Order of Saint Catherine
|Imperial Order of Saint Catherine
Императорский Орден Святой Екатерины
Star of the Order
|Awarded by Head of the House of Romanov
|Royal house||House of Romanov|
|Religious affiliation||Russian Orthodox|
|Ribbon||Red with Silver thread on either side.|
|Motto||"For Love and Fatherland"|
|Sovereign||Grand Duchess Maria Vladimirovna of Russia|
|Grand Mistress||Grand Duchess Maria Vladimirovna of Russia|
|Grades||Dame Grand Cordon
|Established||24 November 1714
1714 – 1918 (National Order)
1918 - Present (House Order)
|Next (higher)||Imperial Order of St. Andrew|
|Next (lower)||Imperial Order of St. Prince Alexander Nevsky|
The ribbon of the Order
The Order of Saint Catherine (Russian: Императорский Орден Святой Екатерины) was an award of Imperial Russia. Instituted on 24 November 1714 by Peter the Great on the occasion of his marriage to Catherine I of Russia. For the majority of the time of Imperial Russia, it was the only award for women; the Order of Saint Olga existed briefly from 1916–1917, but ceased with the fall of the Romanov dynasty.
The statutes of the Order were first published in 1713, and the order was under the patronage of Saint Catherine of Alexandria, the patron saint of the Empress. On 24 November 1714, on the Empress' name day, Peter the Great personally bestowed the insignia of the Order upon the Empress Catherine, creating her Grand Mistress of the Order. However, no further members were inducted until 1726. Dowager Empress Maria Fyodorovna, who died in 1928, was the last pre-Revolutionary Grand Mistress of the Order of Saint Catherine. Today, claimant to the Headship of the Imperial House Grand Duchess Maria Vladimirovna claims the right to award the Order.
The award was bestowed in two classes:
- Dame Grand Cross (entitled to both the Sash badge and the Star)
- Dame Lesser Cross (entitled to the Badge)
- A Riband (sash) of scarlet moiré with silver edges embroidered with the inscription: За Любовь и Отечество (Za Lyubov i Otchestvo, "For Love and the Fatherland").
- The Badge (or Jewel) of the Order consisted of a cross with a large medallion set in the center of it. On the medallion was depicted the order's patron saint, Catherine of Alexandria, holding a large white cross, the symbol of her martyrdom. In the four quadrants formed by the cross are written the initials, "D.S.F.R." (Domine Salvum Fac Regem, God Save the Tsar). The Badge was attached to the Riband. On the obverse is an image of eagles destroying a nest of snakes at the foot of a ruined tower, at the top of which is a nest of eaglets. Above is the motto Aequant Munia Comparis ("By her works she is to her husband compared").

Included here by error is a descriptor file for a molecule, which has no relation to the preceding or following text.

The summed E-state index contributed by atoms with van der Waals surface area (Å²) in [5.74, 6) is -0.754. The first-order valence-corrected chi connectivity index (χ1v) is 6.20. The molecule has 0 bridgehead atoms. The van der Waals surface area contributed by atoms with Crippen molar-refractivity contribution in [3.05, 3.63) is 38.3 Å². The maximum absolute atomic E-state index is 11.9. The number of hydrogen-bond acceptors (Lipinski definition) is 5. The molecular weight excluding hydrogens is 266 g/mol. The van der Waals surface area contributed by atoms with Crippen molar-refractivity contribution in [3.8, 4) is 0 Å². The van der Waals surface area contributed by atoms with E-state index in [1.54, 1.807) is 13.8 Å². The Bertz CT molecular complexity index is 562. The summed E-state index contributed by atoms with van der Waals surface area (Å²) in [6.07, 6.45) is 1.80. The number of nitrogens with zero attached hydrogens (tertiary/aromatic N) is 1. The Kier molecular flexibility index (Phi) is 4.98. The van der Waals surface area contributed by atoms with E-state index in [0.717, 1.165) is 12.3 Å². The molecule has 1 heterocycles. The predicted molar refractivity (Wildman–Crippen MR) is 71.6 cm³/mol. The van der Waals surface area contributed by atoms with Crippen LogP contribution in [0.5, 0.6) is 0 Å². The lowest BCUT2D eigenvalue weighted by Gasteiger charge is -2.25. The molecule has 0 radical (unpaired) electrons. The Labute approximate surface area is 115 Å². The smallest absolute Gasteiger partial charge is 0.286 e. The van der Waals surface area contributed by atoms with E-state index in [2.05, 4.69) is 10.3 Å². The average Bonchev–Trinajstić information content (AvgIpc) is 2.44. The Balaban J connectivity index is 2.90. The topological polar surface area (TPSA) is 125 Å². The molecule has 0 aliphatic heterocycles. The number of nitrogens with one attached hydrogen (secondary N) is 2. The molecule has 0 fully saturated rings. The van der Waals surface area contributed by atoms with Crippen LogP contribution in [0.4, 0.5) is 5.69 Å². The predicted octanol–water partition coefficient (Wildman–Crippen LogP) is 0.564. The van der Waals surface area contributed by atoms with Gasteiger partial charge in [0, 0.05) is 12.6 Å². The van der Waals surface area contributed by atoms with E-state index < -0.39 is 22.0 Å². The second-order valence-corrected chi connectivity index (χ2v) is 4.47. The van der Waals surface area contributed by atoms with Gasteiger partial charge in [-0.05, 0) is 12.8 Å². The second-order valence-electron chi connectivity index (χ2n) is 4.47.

- The Star (or Plaque) consisted of a medallion set on a silver, eight-pointed star with rays, encrusted with diamonds. On the red medallion in the center is depicted the wheel of Saint Catherine (symbol of her martyrdom) surmounted by a cross. Encircling the medallion is the motto of the order (the same as on the Riband).
Every Russian Grand Duchess was conferred the Grand Cross of the Order at her christening (or marriage into the Romanov family), and Princesses of the Imperial Blood were invested upon attaining their majority at 18.
In addition to the royal members, a fixed number (106) of other members were permitted by the statutes:
- 12 Dames Grand Cross
- 94 Dames Small Cross
The 12 Dames Grand Cross were typically female members of foreign ruling houses. Queen Alexandra of Great Britain was made a Dame Grand Cross of the Order of Saint Catherine by Alexander II, and Princess Alice of Greece was also a member of the Order.
The Dames Small Cross were all women of the highest nobility, who were part of the suite of the Empress and had engaged in important philanthropic or charitable works outside of their duties at Court.
The Order of Saint Catherine's annual function was held on 24 December [O.S. 7 December], the feast day of Saint Catherine of Alexandria. The Order met for a celebration of the Divine Liturgy. Then, wearing the robes and the insignia of the Order, the women of the Imperial Family, followed by the 106 Dames Grand and Small Cross would go in procession from the Imperial Chapel to a banqueting hall specially prepared for the occasion. The Hall of Saint Catherine in the Great Kremlin Palace in Moscow was used for these occasions. The coloring and decoration of the hall incorporate those of the Order. The hall also served as the throne room for the Empress Consort. To this day, in the Russian Federation uses this room to receive foreign dignitaries.
- A History of the Order of Saint Catherine by Nicholas B. A. Nicholson
- The Imperial Order of St. Catherine the Great Martyr by Michael Y. Medvedev
- The Medals of Saint Catherine